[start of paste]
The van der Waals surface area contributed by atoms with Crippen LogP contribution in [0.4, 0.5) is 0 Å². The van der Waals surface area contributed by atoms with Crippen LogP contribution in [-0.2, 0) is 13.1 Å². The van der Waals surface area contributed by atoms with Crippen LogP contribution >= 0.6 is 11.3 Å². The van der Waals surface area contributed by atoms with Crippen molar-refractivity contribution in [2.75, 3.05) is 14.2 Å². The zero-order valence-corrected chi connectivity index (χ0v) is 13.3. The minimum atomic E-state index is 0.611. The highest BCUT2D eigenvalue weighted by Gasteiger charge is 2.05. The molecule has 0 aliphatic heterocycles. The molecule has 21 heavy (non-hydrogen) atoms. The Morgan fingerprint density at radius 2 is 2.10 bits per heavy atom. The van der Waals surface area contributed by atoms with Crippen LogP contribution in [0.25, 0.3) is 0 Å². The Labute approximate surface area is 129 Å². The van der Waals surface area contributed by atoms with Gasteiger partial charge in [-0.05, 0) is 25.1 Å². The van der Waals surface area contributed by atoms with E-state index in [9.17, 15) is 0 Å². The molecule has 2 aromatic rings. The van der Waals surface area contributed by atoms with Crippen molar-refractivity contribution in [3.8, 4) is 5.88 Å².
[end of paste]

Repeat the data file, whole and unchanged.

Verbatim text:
The van der Waals surface area contributed by atoms with Crippen LogP contribution in [0.4, 0.5) is 0 Å². The van der Waals surface area contributed by atoms with Crippen LogP contribution in [-0.2, 0) is 13.1 Å². The van der Waals surface area contributed by atoms with Crippen LogP contribution >= 0.6 is 11.3 Å². The van der Waals surface area contributed by atoms with Crippen molar-refractivity contribution in [2.75, 3.05) is 14.2 Å². The zero-order valence-corrected chi connectivity index (χ0v) is 13.3. The minimum atomic E-state index is 0.611. The highest BCUT2D eigenvalue weighted by Gasteiger charge is 2.05. The molecule has 0 aliphatic heterocycles. The molecule has 21 heavy (non-hydrogen) atoms. The Morgan fingerprint density at radius 2 is 2.10 bits per heavy atom. The van der Waals surface area contributed by atoms with Crippen LogP contribution in [0.25, 0.3) is 0 Å². The Labute approximate surface area is 129 Å². The van der Waals surface area contributed by atoms with Gasteiger partial charge in [-0.05, 0) is 25.1 Å². The van der Waals surface area contributed by atoms with E-state index in [9.17, 15) is 0 Å². The molecule has 2 aromatic rings. The van der Waals surface area contributed by atoms with Crippen molar-refractivity contribution in [3.8, 4) is 5.88 Å².